This is a great post. We have used babywise in a lot of areas and it has worked well for us. Sometimes I wonder if people who have negative things to say about the book have ever actually read the thing?!?! The author NEVER suggests to make a baby go hungry. They say that is it parent directed feeding. Not clock feeding. Not shoving your boob in your kids' mouth because they are fussy/crying. As the parent you use your common sense and determine your baby's needs. If your baby usually eats every 3 or so hours and is telling you they are hungry at 2 hours then you feed them and then try to figure out why they were hungry(growth spurt, didn't get a full feeding, maybe there is an issue with the supply--the author always tells the mother to keep watch over her supply). They never suggest less feedings in a day than is also recommended pediatritions. They also suggest doing a "dreamfeed" where you give your baby an extra feeding at night and put them right back down to bed. This has worked well for us and keeps my supply in check and gives my baby an extra feeding. She has always been in the 90% and is doing great. Now, all this to say--there are people that read the book, swear by it, and I still wonder if they understood it because they are sitting there watching the clock as their kid screams for food. THIS IS NOT BABY WISE PRINCIPLES!!! These parents are misunderstanding and maybe rather than beat them over the head we should offer advise in a kind way--because really, regardless of our method--we all misunderstand at times and no one is a perfect parent.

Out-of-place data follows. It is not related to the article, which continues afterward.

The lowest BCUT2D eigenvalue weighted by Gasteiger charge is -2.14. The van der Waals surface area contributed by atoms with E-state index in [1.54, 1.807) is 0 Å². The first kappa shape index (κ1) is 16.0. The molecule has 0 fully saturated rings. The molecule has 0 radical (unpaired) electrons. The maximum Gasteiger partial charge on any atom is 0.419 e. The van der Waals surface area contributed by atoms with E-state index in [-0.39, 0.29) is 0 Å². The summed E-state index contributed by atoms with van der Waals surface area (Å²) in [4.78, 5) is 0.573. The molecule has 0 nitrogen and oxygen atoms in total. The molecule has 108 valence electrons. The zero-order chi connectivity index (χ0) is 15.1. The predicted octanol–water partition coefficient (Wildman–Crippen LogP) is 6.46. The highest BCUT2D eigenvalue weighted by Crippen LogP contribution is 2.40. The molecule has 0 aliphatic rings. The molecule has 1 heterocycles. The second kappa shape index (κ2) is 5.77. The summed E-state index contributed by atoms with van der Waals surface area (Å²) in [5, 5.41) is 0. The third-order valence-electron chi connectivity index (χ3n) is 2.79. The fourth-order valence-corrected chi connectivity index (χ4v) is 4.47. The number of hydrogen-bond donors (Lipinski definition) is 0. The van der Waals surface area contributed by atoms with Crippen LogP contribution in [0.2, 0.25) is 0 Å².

As far as the comment about SIDS, I personally disagree with this and if anyone is interested in some really good info about SIDS look up the Toxic Gas Theory and order a BabeSafe mattress cover for your baby's mattress. Respond to this comment if you want me to give you even more info concerning this. Besides, if it was believed that sleeping through the night increased the risk of SIDS then "experts" would say "back to sleep and up in the night to eat!"